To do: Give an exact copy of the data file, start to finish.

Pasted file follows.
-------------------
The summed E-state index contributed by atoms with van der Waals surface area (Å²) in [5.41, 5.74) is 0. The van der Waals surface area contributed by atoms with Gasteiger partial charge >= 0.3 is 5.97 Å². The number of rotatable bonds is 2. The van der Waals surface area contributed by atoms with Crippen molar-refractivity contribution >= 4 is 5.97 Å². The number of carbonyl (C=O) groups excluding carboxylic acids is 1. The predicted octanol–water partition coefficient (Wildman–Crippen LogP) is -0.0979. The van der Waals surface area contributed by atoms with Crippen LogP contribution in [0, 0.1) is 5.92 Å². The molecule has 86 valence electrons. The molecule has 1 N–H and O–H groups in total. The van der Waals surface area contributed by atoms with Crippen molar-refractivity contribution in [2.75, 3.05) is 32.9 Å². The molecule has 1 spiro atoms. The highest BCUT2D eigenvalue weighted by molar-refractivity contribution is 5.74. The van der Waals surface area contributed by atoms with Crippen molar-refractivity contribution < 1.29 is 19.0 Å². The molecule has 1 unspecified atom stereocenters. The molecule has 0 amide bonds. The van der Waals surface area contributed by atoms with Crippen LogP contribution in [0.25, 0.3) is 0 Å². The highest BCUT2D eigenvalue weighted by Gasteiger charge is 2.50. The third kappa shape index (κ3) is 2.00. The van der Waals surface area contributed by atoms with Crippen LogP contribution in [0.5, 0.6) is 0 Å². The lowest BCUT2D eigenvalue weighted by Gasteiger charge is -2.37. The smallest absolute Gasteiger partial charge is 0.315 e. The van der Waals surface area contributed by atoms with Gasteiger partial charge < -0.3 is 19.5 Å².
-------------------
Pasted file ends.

The summed E-state index contributed by atoms with van der Waals surface area (Å²) in [5.41, 5.74) is 0. The van der Waals surface area contributed by atoms with Gasteiger partial charge >= 0.3 is 5.97 Å². The number of rotatable bonds is 2. The van der Waals surface area contributed by atoms with Crippen molar-refractivity contribution >= 4 is 5.97 Å². The number of carbonyl (C=O) groups excluding carboxylic acids is 1. The predicted octanol–water partition coefficient (Wildman–Crippen LogP) is -0.0979. The van der Waals surface area contributed by atoms with Crippen LogP contribution in [0, 0.1) is 5.92 Å². The molecule has 86 valence electrons. The molecule has 1 N–H and O–H groups in total. The van der Waals surface area contributed by atoms with Crippen molar-refractivity contribution in [2.75, 3.05) is 32.9 Å². The molecule has 1 spiro atoms. The highest BCUT2D eigenvalue weighted by molar-refractivity contribution is 5.74. The van der Waals surface area contributed by atoms with Crippen molar-refractivity contribution < 1.29 is 19.0 Å². The molecule has 1 unspecified atom stereocenters. The molecule has 0 amide bonds. The van der Waals surface area contributed by atoms with Crippen LogP contribution in [0.25, 0.3) is 0 Å². The highest BCUT2D eigenvalue weighted by Gasteiger charge is 2.50. The third kappa shape index (κ3) is 2.00. The van der Waals surface area contributed by atoms with Crippen LogP contribution in [0.5, 0.6) is 0 Å². The lowest BCUT2D eigenvalue weighted by Gasteiger charge is -2.37. The smallest absolute Gasteiger partial charge is 0.315 e. The van der Waals surface area contributed by atoms with Gasteiger partial charge < -0.3 is 19.5 Å².